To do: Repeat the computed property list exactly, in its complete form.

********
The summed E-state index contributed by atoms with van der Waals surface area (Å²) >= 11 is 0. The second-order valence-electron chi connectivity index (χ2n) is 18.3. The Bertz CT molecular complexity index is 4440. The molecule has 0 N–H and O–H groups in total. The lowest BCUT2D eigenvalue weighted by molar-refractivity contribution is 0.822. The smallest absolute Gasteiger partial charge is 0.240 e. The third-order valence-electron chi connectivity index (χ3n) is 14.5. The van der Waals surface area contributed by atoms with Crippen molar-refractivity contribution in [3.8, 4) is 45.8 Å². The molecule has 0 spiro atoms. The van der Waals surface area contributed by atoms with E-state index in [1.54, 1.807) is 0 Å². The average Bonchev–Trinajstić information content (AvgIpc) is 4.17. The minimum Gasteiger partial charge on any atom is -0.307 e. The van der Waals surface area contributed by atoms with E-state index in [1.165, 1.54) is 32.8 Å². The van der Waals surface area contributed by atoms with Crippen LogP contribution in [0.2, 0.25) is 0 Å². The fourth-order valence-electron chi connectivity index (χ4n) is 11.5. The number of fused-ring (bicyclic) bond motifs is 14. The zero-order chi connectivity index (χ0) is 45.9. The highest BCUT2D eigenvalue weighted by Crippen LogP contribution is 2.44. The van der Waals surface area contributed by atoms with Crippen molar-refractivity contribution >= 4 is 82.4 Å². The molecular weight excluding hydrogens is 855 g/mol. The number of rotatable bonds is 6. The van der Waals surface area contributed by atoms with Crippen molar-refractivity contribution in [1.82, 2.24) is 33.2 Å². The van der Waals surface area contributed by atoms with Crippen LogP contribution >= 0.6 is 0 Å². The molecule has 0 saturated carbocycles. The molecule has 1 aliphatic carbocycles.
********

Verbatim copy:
The summed E-state index contributed by atoms with van der Waals surface area (Å²) >= 11 is 0. The second-order valence-electron chi connectivity index (χ2n) is 18.3. The Bertz CT molecular complexity index is 4440. The molecule has 0 N–H and O–H groups in total. The lowest BCUT2D eigenvalue weighted by molar-refractivity contribution is 0.822. The smallest absolute Gasteiger partial charge is 0.240 e. The third-order valence-electron chi connectivity index (χ3n) is 14.5. The van der Waals surface area contributed by atoms with Crippen molar-refractivity contribution in [3.8, 4) is 45.8 Å². The molecule has 0 spiro atoms. The van der Waals surface area contributed by atoms with E-state index in [1.54, 1.807) is 0 Å². The average Bonchev–Trinajstić information content (AvgIpc) is 4.17. The minimum Gasteiger partial charge on any atom is -0.307 e. The van der Waals surface area contributed by atoms with E-state index in [1.165, 1.54) is 32.8 Å². The van der Waals surface area contributed by atoms with Crippen LogP contribution in [0.2, 0.25) is 0 Å². The fourth-order valence-electron chi connectivity index (χ4n) is 11.5. The number of fused-ring (bicyclic) bond motifs is 14. The zero-order chi connectivity index (χ0) is 45.9. The highest BCUT2D eigenvalue weighted by Crippen LogP contribution is 2.44. The van der Waals surface area contributed by atoms with Crippen molar-refractivity contribution >= 4 is 82.4 Å². The molecular weight excluding hydrogens is 855 g/mol. The number of rotatable bonds is 6. The van der Waals surface area contributed by atoms with Crippen molar-refractivity contribution in [1.82, 2.24) is 33.2 Å². The van der Waals surface area contributed by atoms with Crippen LogP contribution >= 0.6 is 0 Å². The molecule has 0 saturated carbocycles. The molecule has 1 aliphatic carbocycles.